British sailors and marines arrive in London.
April 4: British troops, seized by Iran, wave to the media after meeting with Iranian President Ahmadinejad at the presidential palace in Tehran.
April 5: A convoy carrying 15 British troops who were detained by Iran for 13 days arrives at Tehran's airport.
When Iranian President Mahmoud Ahmadinejad launched into a religious sermon about good and evil, tyranny and humanity, on Day 13 of captivity for the 15 British sailors, I really wondered where this would end.
Were we in for more of the same, a lashing out at the West and songs of praise for Iran, all wound up in religious discourse? And what about the sailors? We were all craving some news as turbaned intelligence chiefs and gray-suited Foreign Ministry officials and frantic journalists piled into the auditorium of the Presidential Palace under a big poster with the slogans of Muslim Unity Week.
Instead of news, we all thought were in for a lengthy critique of Western policy in the Middle East, Ahmadinejad-style. The press conference would take some unexpected twists, but it would take the better part of an hour to get to the headline.
Twist No. 1: Praise for those Revolutionary Guardsmen who arrested the 15 British sailors in the Shaat al-Arab waterway. The president ceremoniously pinned a medal on the commander of the unit that took the sailors, followed by a warning that Iran would be ever-more vigilant of its borders. We glanced at one another with raised eyebrows. This cannot mean good news for the sailors.
But suddenly, the twist-de-resistance at a moment when most people's minds were starting to wander: Ahmadinejad announced that in honor of the birthday of the Prophet Muhammad and the holiday of Easter, he had a gift for the British people. The sailors would be freed. He added only that, though they had entered Iranian waters (Iran has not changed its position there), he hoped that Tony Blair would not punish them. Then he went out and warmly greeted and chatted with those people who just days ago were being called invaders and possibly even spies from arrogant countries.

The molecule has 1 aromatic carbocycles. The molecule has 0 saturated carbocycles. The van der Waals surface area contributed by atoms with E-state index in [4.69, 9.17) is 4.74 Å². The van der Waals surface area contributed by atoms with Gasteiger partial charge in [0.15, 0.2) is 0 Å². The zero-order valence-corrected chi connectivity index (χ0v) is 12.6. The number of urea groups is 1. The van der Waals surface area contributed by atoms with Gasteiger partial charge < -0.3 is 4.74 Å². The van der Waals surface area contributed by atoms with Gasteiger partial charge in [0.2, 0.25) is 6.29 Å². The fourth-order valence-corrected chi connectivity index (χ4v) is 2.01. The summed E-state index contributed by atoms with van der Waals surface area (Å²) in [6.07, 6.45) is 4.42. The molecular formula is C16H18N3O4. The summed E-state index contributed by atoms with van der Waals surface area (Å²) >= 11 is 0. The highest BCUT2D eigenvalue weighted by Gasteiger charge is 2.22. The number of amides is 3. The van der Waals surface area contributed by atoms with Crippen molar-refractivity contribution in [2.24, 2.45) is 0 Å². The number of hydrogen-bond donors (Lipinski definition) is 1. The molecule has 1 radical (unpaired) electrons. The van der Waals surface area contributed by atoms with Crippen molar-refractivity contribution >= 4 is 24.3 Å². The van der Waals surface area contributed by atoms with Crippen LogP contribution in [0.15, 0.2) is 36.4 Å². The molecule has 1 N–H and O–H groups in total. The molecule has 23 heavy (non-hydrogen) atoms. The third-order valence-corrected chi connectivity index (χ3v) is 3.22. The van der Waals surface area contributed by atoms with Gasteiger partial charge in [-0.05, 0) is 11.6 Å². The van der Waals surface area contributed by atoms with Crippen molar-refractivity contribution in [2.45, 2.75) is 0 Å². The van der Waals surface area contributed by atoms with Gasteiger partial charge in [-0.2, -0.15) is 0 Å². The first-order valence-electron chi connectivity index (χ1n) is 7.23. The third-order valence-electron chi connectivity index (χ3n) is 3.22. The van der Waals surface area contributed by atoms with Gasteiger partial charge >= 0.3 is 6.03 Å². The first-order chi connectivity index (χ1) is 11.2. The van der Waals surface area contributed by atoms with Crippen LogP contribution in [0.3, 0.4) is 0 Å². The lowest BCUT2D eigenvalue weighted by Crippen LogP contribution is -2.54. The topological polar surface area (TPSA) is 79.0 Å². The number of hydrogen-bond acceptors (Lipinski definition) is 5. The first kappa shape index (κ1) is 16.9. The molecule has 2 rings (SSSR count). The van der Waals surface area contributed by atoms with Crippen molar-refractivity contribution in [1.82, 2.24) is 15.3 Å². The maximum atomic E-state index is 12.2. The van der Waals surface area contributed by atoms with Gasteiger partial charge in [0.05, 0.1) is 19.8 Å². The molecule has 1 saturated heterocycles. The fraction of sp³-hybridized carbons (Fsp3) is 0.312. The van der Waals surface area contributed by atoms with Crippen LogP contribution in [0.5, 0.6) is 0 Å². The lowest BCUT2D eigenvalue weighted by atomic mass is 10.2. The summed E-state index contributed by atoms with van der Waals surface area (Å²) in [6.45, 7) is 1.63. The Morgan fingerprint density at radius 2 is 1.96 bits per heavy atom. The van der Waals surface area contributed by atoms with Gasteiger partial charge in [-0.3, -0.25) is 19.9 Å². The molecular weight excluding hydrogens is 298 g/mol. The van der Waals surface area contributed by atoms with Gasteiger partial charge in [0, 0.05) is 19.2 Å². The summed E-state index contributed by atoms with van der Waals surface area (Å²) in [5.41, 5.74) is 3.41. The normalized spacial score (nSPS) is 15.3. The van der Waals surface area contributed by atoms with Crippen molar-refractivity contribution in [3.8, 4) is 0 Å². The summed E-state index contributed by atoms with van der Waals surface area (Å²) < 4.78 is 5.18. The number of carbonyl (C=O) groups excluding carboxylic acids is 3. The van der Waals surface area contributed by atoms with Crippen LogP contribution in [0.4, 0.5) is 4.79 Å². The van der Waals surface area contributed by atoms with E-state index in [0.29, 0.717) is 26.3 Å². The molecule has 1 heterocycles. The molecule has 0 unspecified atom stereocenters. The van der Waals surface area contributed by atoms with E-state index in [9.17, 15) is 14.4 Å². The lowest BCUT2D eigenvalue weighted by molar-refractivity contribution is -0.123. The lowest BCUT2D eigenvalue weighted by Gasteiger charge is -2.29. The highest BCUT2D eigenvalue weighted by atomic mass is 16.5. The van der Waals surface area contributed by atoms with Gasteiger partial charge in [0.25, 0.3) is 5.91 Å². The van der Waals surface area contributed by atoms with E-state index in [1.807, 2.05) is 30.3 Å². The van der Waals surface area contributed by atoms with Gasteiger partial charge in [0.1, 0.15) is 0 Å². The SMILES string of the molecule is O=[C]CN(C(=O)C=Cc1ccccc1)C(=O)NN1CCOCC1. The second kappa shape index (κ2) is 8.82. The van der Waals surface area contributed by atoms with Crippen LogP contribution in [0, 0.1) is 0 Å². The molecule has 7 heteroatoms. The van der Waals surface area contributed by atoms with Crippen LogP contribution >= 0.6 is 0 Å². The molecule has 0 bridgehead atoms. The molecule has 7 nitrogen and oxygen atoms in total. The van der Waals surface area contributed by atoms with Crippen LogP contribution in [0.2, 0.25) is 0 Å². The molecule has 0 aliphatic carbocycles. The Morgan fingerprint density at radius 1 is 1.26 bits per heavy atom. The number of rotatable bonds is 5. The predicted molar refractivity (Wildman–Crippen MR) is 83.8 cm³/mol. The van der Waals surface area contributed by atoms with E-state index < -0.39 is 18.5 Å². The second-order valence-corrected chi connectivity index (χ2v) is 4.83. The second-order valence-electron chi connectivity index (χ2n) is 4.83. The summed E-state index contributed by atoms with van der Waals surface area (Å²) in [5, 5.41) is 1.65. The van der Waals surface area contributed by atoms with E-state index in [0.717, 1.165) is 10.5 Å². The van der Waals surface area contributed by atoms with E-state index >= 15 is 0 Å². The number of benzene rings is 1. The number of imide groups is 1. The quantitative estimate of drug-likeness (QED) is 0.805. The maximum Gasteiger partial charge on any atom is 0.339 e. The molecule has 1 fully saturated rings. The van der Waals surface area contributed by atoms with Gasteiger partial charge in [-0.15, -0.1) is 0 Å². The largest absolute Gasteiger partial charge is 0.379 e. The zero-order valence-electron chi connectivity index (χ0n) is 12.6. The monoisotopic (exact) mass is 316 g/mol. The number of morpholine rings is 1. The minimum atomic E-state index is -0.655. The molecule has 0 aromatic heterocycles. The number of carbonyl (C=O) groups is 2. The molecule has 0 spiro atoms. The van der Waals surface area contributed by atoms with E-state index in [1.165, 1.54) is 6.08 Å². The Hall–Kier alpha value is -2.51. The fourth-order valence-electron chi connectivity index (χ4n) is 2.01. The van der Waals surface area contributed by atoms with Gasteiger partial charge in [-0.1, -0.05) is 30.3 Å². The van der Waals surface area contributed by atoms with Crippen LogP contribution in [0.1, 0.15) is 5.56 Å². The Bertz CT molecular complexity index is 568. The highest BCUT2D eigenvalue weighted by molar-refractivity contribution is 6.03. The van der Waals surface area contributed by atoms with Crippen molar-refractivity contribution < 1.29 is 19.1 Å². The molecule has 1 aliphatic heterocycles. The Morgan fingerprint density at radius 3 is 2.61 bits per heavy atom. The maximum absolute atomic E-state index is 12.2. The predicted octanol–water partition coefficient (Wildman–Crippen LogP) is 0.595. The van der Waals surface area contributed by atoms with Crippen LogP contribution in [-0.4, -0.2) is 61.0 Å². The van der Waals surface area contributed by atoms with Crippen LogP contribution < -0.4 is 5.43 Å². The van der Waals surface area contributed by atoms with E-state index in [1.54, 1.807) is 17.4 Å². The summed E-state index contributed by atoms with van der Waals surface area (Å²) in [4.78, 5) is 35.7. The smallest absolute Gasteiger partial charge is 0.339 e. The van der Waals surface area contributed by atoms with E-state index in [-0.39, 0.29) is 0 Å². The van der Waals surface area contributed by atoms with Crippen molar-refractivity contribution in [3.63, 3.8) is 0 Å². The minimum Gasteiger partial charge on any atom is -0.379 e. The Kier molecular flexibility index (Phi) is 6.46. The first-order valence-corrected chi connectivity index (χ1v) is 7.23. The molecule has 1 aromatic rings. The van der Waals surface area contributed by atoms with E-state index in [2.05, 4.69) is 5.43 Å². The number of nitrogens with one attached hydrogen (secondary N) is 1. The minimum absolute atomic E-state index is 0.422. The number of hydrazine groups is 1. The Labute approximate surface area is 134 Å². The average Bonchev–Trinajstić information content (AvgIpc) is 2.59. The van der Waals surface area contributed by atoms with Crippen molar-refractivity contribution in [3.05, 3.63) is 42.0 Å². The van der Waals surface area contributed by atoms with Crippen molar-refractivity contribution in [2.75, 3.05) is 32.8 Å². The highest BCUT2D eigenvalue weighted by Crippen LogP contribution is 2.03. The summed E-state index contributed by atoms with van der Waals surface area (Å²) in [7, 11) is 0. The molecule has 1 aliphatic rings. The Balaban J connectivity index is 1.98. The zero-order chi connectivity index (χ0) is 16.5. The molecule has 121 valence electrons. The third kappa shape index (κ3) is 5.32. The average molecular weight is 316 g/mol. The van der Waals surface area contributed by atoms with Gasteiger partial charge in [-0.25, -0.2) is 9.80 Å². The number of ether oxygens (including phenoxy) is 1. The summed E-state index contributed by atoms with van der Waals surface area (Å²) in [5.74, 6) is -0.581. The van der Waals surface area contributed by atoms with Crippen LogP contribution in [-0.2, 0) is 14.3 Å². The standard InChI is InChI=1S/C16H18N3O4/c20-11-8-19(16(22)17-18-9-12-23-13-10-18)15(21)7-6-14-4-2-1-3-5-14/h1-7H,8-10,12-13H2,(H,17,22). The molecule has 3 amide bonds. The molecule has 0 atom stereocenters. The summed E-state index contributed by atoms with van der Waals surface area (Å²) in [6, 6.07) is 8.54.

But just before he went to congratulate the sailors on their freedom and to wish them well, Ahmadinejad invited the press to ask him questions.
We again looked at each other. What was left to ask? Of course, we knew the details of whatever deal was struck with Great Britain would remain for now the secret of those who actually helped bring this to a conclusion, so there was little point asking. And since the Iranian president had ended his press conference on an up note, it didn’t really seem the time to ask if he was thinking about stopping uranium enrichment. So where to now?
Ahmadinejad announced he’d turn first to the big news organizations — we’d all put our names on a list. When he called Fox News to the podium as one of the first, I fidgeted with my mandatory headscarf, started throwing thoughts together and hurried over to the microphones, rather surprised that we were plucked from the pool so early.
Essentially I said that since he had granted the sailors their freedom in the spirit of the Prophet’s birthday, Easter and Passover, I would ask a diplomatic question: what was Ahmadinejad willing to do to help build bridges between Iran and America? Without ruling out re-establishing relations between the two countries, he threw the ball back into America’s court. It was America, he said, that needs to change its behavior, and then maybe Iran would adjust its position.
I guess I shouldn’t have expected more, given the early part of his presser, full of anti-U.S. rhetoric, but I had hoped that in the spirit of the holidays of all three monotheistic religions, and given that Ahmadinejad was on a charitable roll, we’d get something similarly generous about the future of U.S.-Iran relations. That apparently was not to be today.
But the sailors are going home. And the day before they weren’t.